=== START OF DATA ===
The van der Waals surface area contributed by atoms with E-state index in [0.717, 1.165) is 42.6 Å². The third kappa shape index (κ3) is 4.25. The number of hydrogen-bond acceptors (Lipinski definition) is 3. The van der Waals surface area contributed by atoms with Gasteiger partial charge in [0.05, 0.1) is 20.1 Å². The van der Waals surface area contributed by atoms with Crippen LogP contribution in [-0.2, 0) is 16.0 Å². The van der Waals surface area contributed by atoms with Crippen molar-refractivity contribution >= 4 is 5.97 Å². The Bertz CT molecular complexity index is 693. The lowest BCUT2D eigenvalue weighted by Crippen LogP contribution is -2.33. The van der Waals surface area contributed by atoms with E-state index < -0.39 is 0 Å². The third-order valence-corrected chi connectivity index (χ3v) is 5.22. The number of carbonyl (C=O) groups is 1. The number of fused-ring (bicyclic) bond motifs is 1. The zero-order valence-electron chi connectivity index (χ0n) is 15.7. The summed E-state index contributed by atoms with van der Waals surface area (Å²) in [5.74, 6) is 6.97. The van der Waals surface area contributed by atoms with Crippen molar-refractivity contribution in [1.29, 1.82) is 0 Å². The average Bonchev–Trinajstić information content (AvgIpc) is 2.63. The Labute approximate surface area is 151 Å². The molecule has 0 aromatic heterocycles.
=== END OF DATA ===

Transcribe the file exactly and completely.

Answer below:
The van der Waals surface area contributed by atoms with E-state index in [0.717, 1.165) is 42.6 Å². The third kappa shape index (κ3) is 4.25. The number of hydrogen-bond acceptors (Lipinski definition) is 3. The van der Waals surface area contributed by atoms with Gasteiger partial charge in [0.05, 0.1) is 20.1 Å². The van der Waals surface area contributed by atoms with Crippen LogP contribution in [-0.2, 0) is 16.0 Å². The van der Waals surface area contributed by atoms with Crippen molar-refractivity contribution >= 4 is 5.97 Å². The Bertz CT molecular complexity index is 693. The lowest BCUT2D eigenvalue weighted by Crippen LogP contribution is -2.33. The van der Waals surface area contributed by atoms with E-state index < -0.39 is 0 Å². The third-order valence-corrected chi connectivity index (χ3v) is 5.22. The number of carbonyl (C=O) groups is 1. The number of fused-ring (bicyclic) bond motifs is 1. The zero-order valence-electron chi connectivity index (χ0n) is 15.7. The summed E-state index contributed by atoms with van der Waals surface area (Å²) in [5.74, 6) is 6.97. The van der Waals surface area contributed by atoms with Crippen molar-refractivity contribution in [1.29, 1.82) is 0 Å². The average Bonchev–Trinajstić information content (AvgIpc) is 2.63. The Labute approximate surface area is 151 Å². The molecule has 0 aromatic heterocycles.